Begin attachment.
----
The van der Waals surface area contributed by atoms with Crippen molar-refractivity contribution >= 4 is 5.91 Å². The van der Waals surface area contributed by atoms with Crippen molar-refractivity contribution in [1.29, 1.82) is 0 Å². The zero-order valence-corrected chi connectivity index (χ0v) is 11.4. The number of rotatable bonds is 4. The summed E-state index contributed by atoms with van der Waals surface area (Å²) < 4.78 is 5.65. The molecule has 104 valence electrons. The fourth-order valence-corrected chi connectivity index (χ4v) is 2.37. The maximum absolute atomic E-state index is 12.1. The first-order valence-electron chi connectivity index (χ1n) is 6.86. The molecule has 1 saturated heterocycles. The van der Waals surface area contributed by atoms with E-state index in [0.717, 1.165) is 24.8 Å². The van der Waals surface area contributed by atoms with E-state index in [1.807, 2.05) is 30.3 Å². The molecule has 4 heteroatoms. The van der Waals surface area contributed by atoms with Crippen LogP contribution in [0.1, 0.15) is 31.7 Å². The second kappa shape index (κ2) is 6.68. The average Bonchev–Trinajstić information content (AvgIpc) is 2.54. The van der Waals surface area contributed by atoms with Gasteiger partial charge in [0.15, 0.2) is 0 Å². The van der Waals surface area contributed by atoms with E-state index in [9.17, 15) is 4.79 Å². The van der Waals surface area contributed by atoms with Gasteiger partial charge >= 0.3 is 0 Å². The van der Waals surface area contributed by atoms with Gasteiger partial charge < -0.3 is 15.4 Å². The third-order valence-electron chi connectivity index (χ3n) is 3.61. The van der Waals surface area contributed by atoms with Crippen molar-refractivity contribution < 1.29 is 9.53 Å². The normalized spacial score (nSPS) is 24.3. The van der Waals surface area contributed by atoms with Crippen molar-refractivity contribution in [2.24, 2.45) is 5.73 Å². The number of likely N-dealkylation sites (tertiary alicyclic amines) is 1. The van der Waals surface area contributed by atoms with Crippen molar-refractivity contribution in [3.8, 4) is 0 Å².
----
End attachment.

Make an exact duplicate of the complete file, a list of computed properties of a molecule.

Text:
The van der Waals surface area contributed by atoms with Crippen molar-refractivity contribution >= 4 is 5.91 Å². The van der Waals surface area contributed by atoms with Crippen molar-refractivity contribution in [1.29, 1.82) is 0 Å². The zero-order valence-corrected chi connectivity index (χ0v) is 11.4. The number of rotatable bonds is 4. The summed E-state index contributed by atoms with van der Waals surface area (Å²) < 4.78 is 5.65. The molecule has 104 valence electrons. The fourth-order valence-corrected chi connectivity index (χ4v) is 2.37. The maximum absolute atomic E-state index is 12.1. The first-order valence-electron chi connectivity index (χ1n) is 6.86. The molecule has 1 saturated heterocycles. The van der Waals surface area contributed by atoms with E-state index in [0.717, 1.165) is 24.8 Å². The van der Waals surface area contributed by atoms with E-state index in [1.807, 2.05) is 30.3 Å². The molecule has 4 heteroatoms. The van der Waals surface area contributed by atoms with Crippen LogP contribution in [0.1, 0.15) is 31.7 Å². The second kappa shape index (κ2) is 6.68. The average Bonchev–Trinajstić information content (AvgIpc) is 2.54. The van der Waals surface area contributed by atoms with Gasteiger partial charge in [0.15, 0.2) is 0 Å². The van der Waals surface area contributed by atoms with E-state index in [9.17, 15) is 4.79 Å². The van der Waals surface area contributed by atoms with Gasteiger partial charge >= 0.3 is 0 Å². The van der Waals surface area contributed by atoms with Gasteiger partial charge < -0.3 is 15.4 Å². The third-order valence-electron chi connectivity index (χ3n) is 3.61. The van der Waals surface area contributed by atoms with Crippen molar-refractivity contribution < 1.29 is 9.53 Å². The normalized spacial score (nSPS) is 24.3. The van der Waals surface area contributed by atoms with Crippen molar-refractivity contribution in [2.24, 2.45) is 5.73 Å². The number of likely N-dealkylation sites (tertiary alicyclic amines) is 1. The van der Waals surface area contributed by atoms with Crippen molar-refractivity contribution in [3.8, 4) is 0 Å².